Today, due to timeliness,  I once again feel compelled to publish a second poem – in its original slot at #101. 

(On a #medialiteracy note, I noticed that Fox “News'” coverage of the event mentions that the boys were wearing clothing from their school, but NOT that they donned MAGA hats. It also uses the word “confrontation” rather than “mock.” Interesting.)

Tomorrow is Marin Luther King, jr. Day. United States, we can do better than this.

#resist 

June 14, 2016

img_1558

So much likes to shoot

out of the end

of some barrel.

 

Lives get altered – 

or ended-

everyday by what’s

 

been pushed through the tiny hole

at the end. Stand erect and shoot.

 

That’s what boys

do – isn’t it?

And the rest of us-

victims always- argue

about how to best keep 

those swords sheathed. 

 

 

This is Poem #95 from the  Poem (almost) Everyday Project. Starting in mid-January 2016, I decided for one year to wake mornings and write a poem before my first cup of coffee on each day that I didn’t teach. I was working part-time then, so in the end I wrote 241 poems.  These are second drafts of  those pieces copied directly from my journal with minimal editing from their “vomit draft” state.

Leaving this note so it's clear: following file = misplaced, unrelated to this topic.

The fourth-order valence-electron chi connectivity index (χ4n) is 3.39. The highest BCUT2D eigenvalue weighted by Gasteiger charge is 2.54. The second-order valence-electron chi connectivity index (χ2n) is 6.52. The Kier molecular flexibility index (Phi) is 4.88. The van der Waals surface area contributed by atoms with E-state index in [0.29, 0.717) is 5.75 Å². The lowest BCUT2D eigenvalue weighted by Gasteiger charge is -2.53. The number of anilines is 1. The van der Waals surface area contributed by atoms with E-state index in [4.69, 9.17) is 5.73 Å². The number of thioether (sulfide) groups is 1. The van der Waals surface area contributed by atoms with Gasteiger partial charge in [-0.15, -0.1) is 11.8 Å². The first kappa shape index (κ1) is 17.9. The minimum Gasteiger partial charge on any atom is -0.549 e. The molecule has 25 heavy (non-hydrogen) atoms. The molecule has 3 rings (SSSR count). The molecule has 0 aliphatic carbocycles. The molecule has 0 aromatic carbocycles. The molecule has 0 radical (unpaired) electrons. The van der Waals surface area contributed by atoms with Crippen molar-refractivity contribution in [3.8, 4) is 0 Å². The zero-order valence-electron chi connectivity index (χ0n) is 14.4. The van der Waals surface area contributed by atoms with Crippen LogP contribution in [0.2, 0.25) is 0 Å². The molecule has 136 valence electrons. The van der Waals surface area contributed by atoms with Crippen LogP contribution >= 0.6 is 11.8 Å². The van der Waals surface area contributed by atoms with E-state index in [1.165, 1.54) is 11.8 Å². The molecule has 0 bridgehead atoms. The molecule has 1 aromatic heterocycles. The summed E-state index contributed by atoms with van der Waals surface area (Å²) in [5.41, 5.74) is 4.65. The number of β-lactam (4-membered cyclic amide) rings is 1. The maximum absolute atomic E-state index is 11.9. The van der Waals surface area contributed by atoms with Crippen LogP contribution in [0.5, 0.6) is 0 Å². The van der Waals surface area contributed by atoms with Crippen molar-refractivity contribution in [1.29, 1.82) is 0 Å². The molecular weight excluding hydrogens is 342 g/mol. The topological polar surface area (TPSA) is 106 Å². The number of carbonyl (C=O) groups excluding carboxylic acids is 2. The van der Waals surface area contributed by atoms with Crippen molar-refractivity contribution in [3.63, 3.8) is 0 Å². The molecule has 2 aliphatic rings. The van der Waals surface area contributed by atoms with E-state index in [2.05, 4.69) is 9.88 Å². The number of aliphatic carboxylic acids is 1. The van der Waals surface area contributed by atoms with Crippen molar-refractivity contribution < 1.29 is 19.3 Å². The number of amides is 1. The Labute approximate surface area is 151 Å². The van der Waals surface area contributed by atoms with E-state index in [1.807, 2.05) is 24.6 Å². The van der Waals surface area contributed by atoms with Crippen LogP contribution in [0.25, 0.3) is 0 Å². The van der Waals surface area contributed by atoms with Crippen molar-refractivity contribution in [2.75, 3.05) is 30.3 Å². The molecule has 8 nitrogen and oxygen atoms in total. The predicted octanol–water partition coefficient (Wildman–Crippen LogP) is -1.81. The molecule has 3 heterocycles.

June 13, 2016

This poem was previously published on July 8, 2016

img_1549

They do not mention

Disney, just

next door to this;

 

49 absolute human

beings chopped down,

last call after the drag

 

queens had wiped off

their make-up and gone

home. No one is

 

waiting in line for Ariel’s

autograph or in the dark

cavern of Space Mountain

 

anymore. Sons texting from rest

rooms never

to be dropped off

 

into the gift-shop

at the end of the ride, where Mickey

waits in welcome.

 

Now, blood leaks

under the door of Pulse,

runs down Main Street, USA,

 

contaminates the slow stream

sliding through Pirates of the Caribbean

and pours down the face of each

 

princess. Eisner, Iger, heck,

Walt, himself, knows – every tragedy is

worse hitched to the Magic Kingdom.